The dance studio was a place I could go when I was tired of the work and girl drama of school. It was a place I could work hard at something and get better. It was a place where my friends thought I was funny. But in the end, it was a hobby for me, and not my entire life. I knew when I went to high school that I was going to be involved with musical theatre, and from witnessing my older brother’s rigorous rehearsal schedule, I knew that I wouldn’t have time for dance anymore. I knew that I had to leave the dance studio that I had performed with for six years. And it was very, very hard to leave.
Since then, I’ve also had to leave musical theatre behind when I went to college. Leaving an activity you love–and the people you performed with–is one of the hardest and most disheartening things I’ve had to do. Looking back on memories of silly dances we did in ballet classes and inside jokes at rehearsals for musicals helps ease the pain, but there’s always going to be a part of me, a little chunk of my heart that says, “But why aren’t I singing? Why aren’t I dancing?”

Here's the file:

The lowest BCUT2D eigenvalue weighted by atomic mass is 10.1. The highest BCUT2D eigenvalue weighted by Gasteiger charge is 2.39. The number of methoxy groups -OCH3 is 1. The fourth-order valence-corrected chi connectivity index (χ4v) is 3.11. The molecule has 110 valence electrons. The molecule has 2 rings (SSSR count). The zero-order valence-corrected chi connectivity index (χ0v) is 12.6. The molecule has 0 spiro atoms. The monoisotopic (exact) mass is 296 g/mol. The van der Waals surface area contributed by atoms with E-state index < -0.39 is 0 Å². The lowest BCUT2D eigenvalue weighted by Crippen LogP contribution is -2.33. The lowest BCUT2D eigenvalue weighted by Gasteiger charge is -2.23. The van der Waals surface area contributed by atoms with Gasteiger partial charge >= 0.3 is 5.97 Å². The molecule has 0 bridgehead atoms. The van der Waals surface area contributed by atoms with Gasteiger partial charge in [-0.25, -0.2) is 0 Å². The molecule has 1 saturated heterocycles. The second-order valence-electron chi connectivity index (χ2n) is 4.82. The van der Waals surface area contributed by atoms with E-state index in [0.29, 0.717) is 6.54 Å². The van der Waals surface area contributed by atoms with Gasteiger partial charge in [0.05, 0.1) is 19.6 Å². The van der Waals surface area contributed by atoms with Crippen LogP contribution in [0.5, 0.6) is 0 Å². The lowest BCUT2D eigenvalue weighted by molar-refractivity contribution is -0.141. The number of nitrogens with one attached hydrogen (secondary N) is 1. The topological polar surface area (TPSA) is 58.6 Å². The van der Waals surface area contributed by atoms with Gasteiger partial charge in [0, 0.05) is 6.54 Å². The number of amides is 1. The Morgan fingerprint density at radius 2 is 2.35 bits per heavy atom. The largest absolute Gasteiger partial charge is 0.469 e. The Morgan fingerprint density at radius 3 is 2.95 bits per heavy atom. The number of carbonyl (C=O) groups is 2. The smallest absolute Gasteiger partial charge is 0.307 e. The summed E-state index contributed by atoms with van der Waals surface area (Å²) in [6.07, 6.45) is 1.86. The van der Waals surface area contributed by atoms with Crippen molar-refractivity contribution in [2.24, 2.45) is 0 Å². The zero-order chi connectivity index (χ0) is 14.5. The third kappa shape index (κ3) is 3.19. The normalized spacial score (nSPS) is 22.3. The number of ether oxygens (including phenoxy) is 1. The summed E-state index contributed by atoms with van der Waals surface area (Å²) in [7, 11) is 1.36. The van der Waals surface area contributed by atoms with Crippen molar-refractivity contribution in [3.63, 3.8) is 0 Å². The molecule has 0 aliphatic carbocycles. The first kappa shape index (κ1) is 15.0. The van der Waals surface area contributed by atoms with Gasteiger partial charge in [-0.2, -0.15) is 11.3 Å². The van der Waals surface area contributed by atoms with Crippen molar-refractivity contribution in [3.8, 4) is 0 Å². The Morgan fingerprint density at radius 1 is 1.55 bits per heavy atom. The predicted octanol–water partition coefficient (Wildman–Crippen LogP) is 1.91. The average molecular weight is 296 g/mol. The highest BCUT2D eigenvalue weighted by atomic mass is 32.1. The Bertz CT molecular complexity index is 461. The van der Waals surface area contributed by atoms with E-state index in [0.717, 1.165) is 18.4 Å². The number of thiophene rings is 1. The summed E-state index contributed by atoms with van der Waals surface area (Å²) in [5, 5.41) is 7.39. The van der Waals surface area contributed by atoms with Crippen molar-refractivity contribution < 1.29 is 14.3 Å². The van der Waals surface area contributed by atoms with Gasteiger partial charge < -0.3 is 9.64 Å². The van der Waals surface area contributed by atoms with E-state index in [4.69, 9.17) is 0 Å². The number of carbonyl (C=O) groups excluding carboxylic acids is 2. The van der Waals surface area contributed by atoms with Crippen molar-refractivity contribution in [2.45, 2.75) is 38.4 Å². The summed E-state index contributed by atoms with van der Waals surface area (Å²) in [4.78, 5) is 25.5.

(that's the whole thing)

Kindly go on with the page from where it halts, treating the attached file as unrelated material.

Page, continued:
This is what drew me to D’Aoust’s memoir. Though she went much farther than I did with dance– she was trained as a professional modern dancer at the Martha Graham Center and danced with many professional companies–I knew that we had something in common. D’Aoust also had to leave dance behind and find other pursuits that fulfilled her as much as dance did. I think that no matter how long you danced, all former dancers are haunted by “what could have been.”